Kenyans rule, as SCSM aims higher

Some ran in superhero costumes in the sweltering heat, some ran to raise money for charity, some wanted to beat the clock and some, well, just love running.

Regardless of their reason, the Standard Chartered Singapore Marathon (SCSM), held yesterday against the backdrop of the city’s waterfront, continues to be a colourful and vibrant fixture on the Republic’s sporting calendar.

For the fourth edition running, Kenyans swept both elite categories as some 30,000 participants pounded the streets in the downtown area. The two-day event saw 50,000 participants in total.

Joshua Kipkorir was the top man in 2hr 12min 20sec while Priscah Cherono was the first woman past the tape after taking 2:32:12 to complete 42.195km. They were followed by compatriots Felix Kirwa (2:13:43) and Andrew Kimtai (2:14:30) in the men’s race, and Stella Barsosio (2:33:23) and Jane Jelagat (2:35:38) in the women’s.

Kipkorir and Cherono both speak halting English but there was no denying their joy in winning the US$50,000 (S$68,000) prize each.

“This is my first time here. I like the course, it’s very nice. I have no problems with the heat,” said Kipkorir, 24, who opened up a 300m gap at the halfway mark for a lead he never relinquished.

He upset the top names in the field, with favourite Paul Lonyangata, the winner of the last two Paris marathons, failing to finish.

Cherono, 38, said: “I was worried about the weather yesterday because it was not so good (it rained overnight on Saturday) but today, the conditions were good.”

While the Kenyans tasted success, the SCSM also hoped that the success of yesterday’s event would convince assessors from the World Marathon Majors series to allow Singapore to join Berlin, Boston, Chicago, London, New York and Tokyo in that exclusive club.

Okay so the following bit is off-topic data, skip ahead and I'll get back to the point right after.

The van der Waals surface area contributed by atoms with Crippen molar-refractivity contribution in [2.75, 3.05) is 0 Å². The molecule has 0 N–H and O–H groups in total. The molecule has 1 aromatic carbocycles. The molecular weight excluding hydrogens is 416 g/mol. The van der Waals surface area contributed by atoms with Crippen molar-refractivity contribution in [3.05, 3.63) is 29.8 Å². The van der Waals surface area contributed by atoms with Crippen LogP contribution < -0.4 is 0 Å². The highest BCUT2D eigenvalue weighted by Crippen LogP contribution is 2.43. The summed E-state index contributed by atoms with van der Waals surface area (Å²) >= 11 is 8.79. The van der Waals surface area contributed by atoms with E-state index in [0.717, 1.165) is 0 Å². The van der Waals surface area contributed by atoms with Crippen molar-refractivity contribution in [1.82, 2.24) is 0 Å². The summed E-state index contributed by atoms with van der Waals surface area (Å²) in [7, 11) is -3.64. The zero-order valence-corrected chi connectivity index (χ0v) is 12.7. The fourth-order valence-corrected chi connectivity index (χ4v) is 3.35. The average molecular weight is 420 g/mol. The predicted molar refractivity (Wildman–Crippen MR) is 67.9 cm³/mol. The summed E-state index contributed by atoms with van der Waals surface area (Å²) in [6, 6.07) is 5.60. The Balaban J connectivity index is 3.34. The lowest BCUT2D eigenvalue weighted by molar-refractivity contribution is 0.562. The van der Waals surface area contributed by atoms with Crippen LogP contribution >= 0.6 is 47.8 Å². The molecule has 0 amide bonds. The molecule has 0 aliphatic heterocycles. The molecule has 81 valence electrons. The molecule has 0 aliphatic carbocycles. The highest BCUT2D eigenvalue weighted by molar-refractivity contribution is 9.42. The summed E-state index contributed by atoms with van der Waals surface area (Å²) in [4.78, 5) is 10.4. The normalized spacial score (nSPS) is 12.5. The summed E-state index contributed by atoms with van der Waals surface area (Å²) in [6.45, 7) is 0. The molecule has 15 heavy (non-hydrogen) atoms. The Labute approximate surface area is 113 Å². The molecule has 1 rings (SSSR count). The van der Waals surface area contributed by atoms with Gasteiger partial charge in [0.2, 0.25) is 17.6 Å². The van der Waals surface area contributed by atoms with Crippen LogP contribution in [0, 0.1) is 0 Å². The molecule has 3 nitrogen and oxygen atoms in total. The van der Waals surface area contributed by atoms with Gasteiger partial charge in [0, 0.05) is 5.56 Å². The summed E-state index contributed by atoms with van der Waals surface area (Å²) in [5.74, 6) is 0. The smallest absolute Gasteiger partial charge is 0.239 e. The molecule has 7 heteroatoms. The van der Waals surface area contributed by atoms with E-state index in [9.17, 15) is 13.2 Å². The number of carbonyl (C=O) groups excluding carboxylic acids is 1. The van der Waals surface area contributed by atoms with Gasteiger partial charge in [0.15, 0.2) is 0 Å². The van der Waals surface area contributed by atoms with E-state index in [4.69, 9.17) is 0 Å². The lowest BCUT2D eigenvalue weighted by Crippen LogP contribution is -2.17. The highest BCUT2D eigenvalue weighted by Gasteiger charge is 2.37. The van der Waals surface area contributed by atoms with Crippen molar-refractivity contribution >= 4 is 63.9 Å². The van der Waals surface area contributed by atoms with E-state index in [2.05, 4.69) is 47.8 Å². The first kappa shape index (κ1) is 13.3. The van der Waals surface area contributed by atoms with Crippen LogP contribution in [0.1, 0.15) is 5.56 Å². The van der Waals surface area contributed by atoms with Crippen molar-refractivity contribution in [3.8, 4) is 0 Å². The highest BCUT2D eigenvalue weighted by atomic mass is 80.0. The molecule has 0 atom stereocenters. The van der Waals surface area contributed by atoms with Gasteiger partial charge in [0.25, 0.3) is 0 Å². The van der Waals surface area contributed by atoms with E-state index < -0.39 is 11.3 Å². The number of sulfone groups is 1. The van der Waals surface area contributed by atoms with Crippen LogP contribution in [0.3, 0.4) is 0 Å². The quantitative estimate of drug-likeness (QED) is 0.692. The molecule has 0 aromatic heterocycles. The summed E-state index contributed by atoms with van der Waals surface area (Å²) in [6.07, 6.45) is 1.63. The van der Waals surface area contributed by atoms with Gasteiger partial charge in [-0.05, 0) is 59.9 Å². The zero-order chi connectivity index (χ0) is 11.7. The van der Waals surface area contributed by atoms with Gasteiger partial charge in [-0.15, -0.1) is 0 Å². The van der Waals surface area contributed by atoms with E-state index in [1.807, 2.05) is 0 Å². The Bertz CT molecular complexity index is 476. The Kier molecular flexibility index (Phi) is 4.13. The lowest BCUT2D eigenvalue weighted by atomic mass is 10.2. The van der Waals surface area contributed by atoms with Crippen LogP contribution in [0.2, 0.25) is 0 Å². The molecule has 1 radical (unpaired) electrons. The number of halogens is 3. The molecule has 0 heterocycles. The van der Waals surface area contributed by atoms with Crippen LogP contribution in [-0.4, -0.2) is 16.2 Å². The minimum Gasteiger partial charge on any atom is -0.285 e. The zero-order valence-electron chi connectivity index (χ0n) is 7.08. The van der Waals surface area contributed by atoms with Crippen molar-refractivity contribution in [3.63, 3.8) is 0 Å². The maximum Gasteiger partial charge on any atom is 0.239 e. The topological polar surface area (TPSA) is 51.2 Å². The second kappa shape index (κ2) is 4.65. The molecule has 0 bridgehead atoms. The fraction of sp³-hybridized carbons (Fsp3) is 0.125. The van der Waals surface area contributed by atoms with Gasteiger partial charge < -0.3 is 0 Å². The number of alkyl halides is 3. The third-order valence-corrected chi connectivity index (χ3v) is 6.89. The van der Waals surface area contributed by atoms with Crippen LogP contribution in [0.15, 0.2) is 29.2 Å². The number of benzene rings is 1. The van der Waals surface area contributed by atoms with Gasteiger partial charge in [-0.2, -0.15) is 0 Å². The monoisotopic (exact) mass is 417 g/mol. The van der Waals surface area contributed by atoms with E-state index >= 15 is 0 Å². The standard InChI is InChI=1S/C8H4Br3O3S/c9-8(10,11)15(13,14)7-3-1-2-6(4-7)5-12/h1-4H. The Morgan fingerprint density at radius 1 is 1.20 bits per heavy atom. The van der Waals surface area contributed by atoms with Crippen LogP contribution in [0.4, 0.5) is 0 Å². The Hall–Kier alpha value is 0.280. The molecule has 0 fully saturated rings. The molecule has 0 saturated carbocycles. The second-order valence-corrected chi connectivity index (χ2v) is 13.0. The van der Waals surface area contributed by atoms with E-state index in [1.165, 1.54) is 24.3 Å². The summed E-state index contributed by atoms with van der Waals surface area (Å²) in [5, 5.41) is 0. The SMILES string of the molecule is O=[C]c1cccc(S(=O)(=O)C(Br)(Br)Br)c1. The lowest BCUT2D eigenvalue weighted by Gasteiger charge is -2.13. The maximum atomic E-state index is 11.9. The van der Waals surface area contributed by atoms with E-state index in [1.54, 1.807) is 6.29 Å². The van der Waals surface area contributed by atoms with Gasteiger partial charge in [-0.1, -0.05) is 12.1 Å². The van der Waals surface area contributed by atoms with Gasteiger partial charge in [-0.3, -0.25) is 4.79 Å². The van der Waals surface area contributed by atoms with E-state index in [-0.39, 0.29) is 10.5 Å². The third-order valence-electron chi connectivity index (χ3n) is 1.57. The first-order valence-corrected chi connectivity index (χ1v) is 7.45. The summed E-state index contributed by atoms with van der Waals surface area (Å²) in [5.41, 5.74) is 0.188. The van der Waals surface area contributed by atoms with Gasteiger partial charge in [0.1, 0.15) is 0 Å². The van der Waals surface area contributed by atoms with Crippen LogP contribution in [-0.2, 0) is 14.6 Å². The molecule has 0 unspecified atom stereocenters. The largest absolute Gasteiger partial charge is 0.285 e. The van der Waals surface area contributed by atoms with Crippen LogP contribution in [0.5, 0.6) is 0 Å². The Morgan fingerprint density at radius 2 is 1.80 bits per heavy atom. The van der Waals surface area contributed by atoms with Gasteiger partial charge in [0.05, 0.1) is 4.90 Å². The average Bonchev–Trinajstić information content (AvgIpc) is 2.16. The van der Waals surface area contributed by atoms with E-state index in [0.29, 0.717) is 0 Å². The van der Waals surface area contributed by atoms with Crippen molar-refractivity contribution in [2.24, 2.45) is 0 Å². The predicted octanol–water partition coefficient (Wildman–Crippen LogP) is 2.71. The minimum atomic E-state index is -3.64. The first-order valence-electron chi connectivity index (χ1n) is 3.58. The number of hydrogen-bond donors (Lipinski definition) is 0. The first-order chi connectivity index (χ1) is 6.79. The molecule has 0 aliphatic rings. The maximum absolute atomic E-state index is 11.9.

While last year’s route started at Orchard Road and took in the sights of heritage areas such as Little India, Arab Street and Chinatown, this year’s course sent participants along the F1 Pit Building, West Coast Road, the Central Business District, Marina Barrage and East Coast Park. The men and women’s elite wheelchair marathon also made its debut.

Tan Kwang Yu, 25, ran the 21km race for the last two editions and he also completed the full marathon in 2013 and 2014.

He gave the thumbs up to the “more refreshing” route, saying: “The paths were clear and there were lots of hydration points. There were a few elevations along the highway that might have been a bit challenging to less experienced runners, but this gives it a bit of excitement.”

Banjamin Quek, the third local finisher in the half-marathon (1:22:21), called it “good but tough”. But he found himself stuck in a mass of bodies as he left the event.

The 26-year-old said: “The management of the human traffic was bad. We needed to cross the run route to get to the public transport and this caused congestion and inconvenience for those trying to return home. There was also a long queue and bottleneck to cross over to the train stations.

“However, I must applaud the prompt attention by the medical personnel. I was attended to immediately when I wasn’t feeling well after crossing the finishing line.”

Runners made their way past the National Gallery yesterday as the city centre came alive at dawn with more than 30,000 enthusiasts pounding the streets during the Standard Chartered Singapore Marathon.

The event, now into its 17th edition, attracted an overall entry of about 50,000, with several changes. It was the first time the event took place over two days, with the shorter distances (5km, 10km) held on Saturday.

There was also a new route for the marathon, with athletes flagged off at the F1 Pit Building before making their way round the Central Business District, West Coast Highway, Marina Barrage and East Coast Park, before ending at The Float @ Marina Bay.

Elite wheelchair marathoners also made their debut, with the field of 11 including Paralympic and World Marathon Major champions.

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